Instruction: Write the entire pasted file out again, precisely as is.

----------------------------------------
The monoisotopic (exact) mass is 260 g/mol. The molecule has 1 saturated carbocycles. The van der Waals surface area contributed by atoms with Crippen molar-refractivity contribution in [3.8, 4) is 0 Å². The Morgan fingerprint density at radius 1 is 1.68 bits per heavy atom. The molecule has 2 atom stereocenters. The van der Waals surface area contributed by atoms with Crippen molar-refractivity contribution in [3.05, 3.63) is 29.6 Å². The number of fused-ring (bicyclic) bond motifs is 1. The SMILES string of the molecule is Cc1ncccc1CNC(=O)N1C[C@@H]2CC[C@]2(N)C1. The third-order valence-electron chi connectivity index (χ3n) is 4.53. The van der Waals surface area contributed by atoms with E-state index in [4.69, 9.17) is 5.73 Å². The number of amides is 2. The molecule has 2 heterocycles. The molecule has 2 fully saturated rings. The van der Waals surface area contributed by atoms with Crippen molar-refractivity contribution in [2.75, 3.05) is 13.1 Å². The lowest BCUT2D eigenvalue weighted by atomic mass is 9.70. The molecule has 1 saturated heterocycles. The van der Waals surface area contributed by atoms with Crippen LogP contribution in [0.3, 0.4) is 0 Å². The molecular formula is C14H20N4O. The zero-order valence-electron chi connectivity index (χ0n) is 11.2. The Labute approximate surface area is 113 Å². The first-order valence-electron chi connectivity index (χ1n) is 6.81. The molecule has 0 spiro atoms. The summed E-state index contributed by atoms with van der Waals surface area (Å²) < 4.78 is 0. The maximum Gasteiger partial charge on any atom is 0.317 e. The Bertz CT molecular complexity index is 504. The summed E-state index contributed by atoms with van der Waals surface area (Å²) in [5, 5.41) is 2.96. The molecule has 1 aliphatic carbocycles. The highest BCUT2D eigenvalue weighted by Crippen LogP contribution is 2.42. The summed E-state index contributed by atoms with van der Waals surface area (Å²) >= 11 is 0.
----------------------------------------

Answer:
The monoisotopic (exact) mass is 260 g/mol. The molecule has 1 saturated carbocycles. The van der Waals surface area contributed by atoms with Crippen molar-refractivity contribution in [3.8, 4) is 0 Å². The Morgan fingerprint density at radius 1 is 1.68 bits per heavy atom. The molecule has 2 atom stereocenters. The van der Waals surface area contributed by atoms with Crippen molar-refractivity contribution in [3.05, 3.63) is 29.6 Å². The number of fused-ring (bicyclic) bond motifs is 1. The SMILES string of the molecule is Cc1ncccc1CNC(=O)N1C[C@@H]2CC[C@]2(N)C1. The third-order valence-electron chi connectivity index (χ3n) is 4.53. The van der Waals surface area contributed by atoms with E-state index in [4.69, 9.17) is 5.73 Å². The number of amides is 2. The molecule has 2 heterocycles. The molecule has 2 fully saturated rings. The van der Waals surface area contributed by atoms with Crippen molar-refractivity contribution in [2.75, 3.05) is 13.1 Å². The lowest BCUT2D eigenvalue weighted by atomic mass is 9.70. The molecule has 1 saturated heterocycles. The van der Waals surface area contributed by atoms with Crippen LogP contribution in [0.3, 0.4) is 0 Å². The molecular formula is C14H20N4O. The zero-order valence-electron chi connectivity index (χ0n) is 11.2. The Labute approximate surface area is 113 Å². The first-order valence-electron chi connectivity index (χ1n) is 6.81. The molecule has 0 spiro atoms. The summed E-state index contributed by atoms with van der Waals surface area (Å²) < 4.78 is 0. The maximum Gasteiger partial charge on any atom is 0.317 e. The Bertz CT molecular complexity index is 504. The summed E-state index contributed by atoms with van der Waals surface area (Å²) in [5, 5.41) is 2.96. The molecule has 1 aliphatic carbocycles. The highest BCUT2D eigenvalue weighted by Crippen LogP contribution is 2.42. The summed E-state index contributed by atoms with van der Waals surface area (Å²) >= 11 is 0.